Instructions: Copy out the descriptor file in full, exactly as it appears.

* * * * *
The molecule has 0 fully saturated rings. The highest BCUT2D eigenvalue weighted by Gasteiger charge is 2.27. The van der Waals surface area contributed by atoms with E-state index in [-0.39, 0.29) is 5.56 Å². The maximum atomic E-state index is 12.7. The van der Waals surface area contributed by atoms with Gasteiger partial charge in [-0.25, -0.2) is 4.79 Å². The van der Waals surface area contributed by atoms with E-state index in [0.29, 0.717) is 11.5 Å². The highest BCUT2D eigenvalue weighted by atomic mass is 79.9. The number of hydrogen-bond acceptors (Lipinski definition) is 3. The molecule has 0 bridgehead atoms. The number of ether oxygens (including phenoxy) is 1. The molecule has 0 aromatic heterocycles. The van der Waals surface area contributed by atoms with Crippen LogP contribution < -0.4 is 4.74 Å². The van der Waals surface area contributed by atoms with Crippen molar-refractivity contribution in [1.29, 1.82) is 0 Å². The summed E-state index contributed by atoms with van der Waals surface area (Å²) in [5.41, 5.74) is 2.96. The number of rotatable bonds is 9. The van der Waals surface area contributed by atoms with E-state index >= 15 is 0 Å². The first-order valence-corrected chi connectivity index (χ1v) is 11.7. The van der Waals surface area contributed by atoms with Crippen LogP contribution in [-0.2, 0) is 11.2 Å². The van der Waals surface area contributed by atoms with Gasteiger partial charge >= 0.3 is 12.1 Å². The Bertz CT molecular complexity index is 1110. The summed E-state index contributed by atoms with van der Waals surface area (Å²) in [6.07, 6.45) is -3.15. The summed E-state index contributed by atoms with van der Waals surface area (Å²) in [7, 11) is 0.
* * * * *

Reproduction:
The molecule has 0 fully saturated rings. The highest BCUT2D eigenvalue weighted by Gasteiger charge is 2.27. The van der Waals surface area contributed by atoms with E-state index in [-0.39, 0.29) is 5.56 Å². The maximum atomic E-state index is 12.7. The van der Waals surface area contributed by atoms with Gasteiger partial charge in [-0.25, -0.2) is 4.79 Å². The van der Waals surface area contributed by atoms with E-state index in [0.29, 0.717) is 11.5 Å². The highest BCUT2D eigenvalue weighted by atomic mass is 79.9. The number of hydrogen-bond acceptors (Lipinski definition) is 3. The molecule has 0 bridgehead atoms. The number of ether oxygens (including phenoxy) is 1. The molecule has 0 aromatic heterocycles. The van der Waals surface area contributed by atoms with Crippen LogP contribution < -0.4 is 4.74 Å². The van der Waals surface area contributed by atoms with Crippen molar-refractivity contribution in [1.29, 1.82) is 0 Å². The summed E-state index contributed by atoms with van der Waals surface area (Å²) in [5.41, 5.74) is 2.96. The number of rotatable bonds is 9. The van der Waals surface area contributed by atoms with E-state index >= 15 is 0 Å². The first-order valence-corrected chi connectivity index (χ1v) is 11.7. The van der Waals surface area contributed by atoms with Crippen LogP contribution in [-0.2, 0) is 11.2 Å². The van der Waals surface area contributed by atoms with Gasteiger partial charge >= 0.3 is 12.1 Å². The Bertz CT molecular complexity index is 1110. The summed E-state index contributed by atoms with van der Waals surface area (Å²) in [6.07, 6.45) is -3.15. The summed E-state index contributed by atoms with van der Waals surface area (Å²) in [7, 11) is 0.